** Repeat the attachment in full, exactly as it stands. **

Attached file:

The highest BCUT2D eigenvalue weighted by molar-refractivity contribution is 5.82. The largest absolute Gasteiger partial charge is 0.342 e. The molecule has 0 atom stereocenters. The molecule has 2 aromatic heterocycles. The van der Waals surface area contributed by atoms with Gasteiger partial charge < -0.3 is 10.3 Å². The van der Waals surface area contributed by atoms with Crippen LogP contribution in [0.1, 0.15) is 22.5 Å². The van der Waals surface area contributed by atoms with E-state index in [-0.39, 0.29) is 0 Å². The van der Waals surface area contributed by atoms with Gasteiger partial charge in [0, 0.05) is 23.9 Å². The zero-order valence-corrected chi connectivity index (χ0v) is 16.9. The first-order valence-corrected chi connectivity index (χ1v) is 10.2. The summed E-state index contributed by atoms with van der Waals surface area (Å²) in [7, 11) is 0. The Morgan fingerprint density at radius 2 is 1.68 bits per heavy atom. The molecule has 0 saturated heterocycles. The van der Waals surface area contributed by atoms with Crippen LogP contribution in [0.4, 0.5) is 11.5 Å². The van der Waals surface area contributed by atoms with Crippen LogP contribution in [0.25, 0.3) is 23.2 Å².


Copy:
The highest BCUT2D eigenvalue weighted by molar-refractivity contribution is 5.82. The largest absolute Gasteiger partial charge is 0.342 e. The molecule has 0 atom stereocenters. The molecule has 2 aromatic heterocycles. The van der Waals surface area contributed by atoms with Gasteiger partial charge < -0.3 is 10.3 Å². The van der Waals surface area contributed by atoms with Crippen LogP contribution in [0.1, 0.15) is 22.5 Å². The van der Waals surface area contributed by atoms with E-state index in [-0.39, 0.29) is 0 Å². The van der Waals surface area contributed by atoms with Gasteiger partial charge in [0, 0.05) is 23.9 Å². The zero-order valence-corrected chi connectivity index (χ0v) is 16.9. The first-order valence-corrected chi connectivity index (χ1v) is 10.2. The summed E-state index contributed by atoms with van der Waals surface area (Å²) in [7, 11) is 0. The Morgan fingerprint density at radius 2 is 1.68 bits per heavy atom. The molecule has 0 saturated heterocycles. The van der Waals surface area contributed by atoms with Crippen LogP contribution in [0.4, 0.5) is 11.5 Å². The van der Waals surface area contributed by atoms with Crippen LogP contribution in [0.25, 0.3) is 23.2 Å².